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Lions Roar : September 2016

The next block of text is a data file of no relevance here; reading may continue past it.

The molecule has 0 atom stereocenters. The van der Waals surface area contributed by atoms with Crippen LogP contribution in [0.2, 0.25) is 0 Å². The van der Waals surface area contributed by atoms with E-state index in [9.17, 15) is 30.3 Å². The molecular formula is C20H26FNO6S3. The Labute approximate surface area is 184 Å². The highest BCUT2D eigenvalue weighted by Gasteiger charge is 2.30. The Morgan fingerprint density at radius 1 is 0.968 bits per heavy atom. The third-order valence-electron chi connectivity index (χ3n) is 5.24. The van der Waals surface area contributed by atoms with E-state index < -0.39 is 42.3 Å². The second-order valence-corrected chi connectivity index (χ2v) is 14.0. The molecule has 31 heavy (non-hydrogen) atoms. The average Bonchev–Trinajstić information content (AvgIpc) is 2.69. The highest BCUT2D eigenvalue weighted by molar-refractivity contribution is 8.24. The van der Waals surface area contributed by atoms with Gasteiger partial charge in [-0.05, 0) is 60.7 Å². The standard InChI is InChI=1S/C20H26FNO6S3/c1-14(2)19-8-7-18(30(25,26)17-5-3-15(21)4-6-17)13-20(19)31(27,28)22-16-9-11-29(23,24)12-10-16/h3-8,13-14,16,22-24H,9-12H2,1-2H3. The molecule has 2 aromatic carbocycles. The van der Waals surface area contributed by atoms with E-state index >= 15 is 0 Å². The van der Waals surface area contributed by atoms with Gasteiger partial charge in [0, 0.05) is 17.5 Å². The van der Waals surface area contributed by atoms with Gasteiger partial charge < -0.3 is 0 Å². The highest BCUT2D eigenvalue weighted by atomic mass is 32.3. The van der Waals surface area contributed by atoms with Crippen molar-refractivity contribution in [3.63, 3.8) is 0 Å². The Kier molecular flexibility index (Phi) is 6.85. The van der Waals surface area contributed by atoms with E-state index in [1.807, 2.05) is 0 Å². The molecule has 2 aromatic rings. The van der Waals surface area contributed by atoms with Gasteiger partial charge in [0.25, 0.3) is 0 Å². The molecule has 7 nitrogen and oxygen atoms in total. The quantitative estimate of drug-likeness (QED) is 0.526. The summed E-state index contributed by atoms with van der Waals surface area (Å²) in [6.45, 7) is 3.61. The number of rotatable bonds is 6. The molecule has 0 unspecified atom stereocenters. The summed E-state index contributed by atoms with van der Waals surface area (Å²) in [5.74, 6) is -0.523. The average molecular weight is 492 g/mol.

their well-being and liberation is called “the great motivation.” We are walking a path of awakening that includes being generous and caring, patient and helpful. This expansiveness of intention brings spaciousness and warmth to our sitting practice, allowing those heartfelt qualities to pervade our daily living with others. Right Effort Effort also has an associated slogan in contemporary culture: “No pain, no gain.” If we don’t try and try again and try harder, we are told, no result can be attained. This can lead to a one-sided approach to exertion, as though the Buddha’s meditation instruction was to place the attention “not too loosely, not too loosely.” We can find ourselves practi- cing with hypervigilance, eager participants in a new spiritual sport called Extreme Effort. Meditators can develop a habitual tightness instead of cultivating the relaxed spaciousness of heart and mind that originally inspired us toward awakening. My first Buddhist meditation teacher, Chögyam Trungpa Rinpoche, spoke of non-effort as a worthy partner to effort: “Effort, non-effort and effort, non-effort—it’s beautiful.” Yes, it is important to apply ourselves, to engage fully in mind- ful living. But it is equally important to release all trying and confidently trust our innate mindfulness to shine through. All the Buddhist traditions of natural wakefulness, original goodness, or buddhanature are based on this sense of inborn wisdom not produced by meditating or walking the path. This is the practice of basic sanity through what is called “just sitting” or “non-medi- tation” or “primordial great perfection.” As the pioneering Zen master Shunryu Suzuki Roshi phrased it: “The point we empha- size is strong confidence in our original nature.” In this view, mindfulness is not a special attainment or an extraordinary event in our life journey. Mindfulness is an innate capacity, present in all sentient beings. Walking the path, we are gently cultivating our own nature, allowing seeds of potential to blossom. From this perspective, awakening is as natural as the dawning of the sun. We are invited to begin each session by feel- ing this naturally awake quality—and to return to this original openness again and again during practice and everyday life.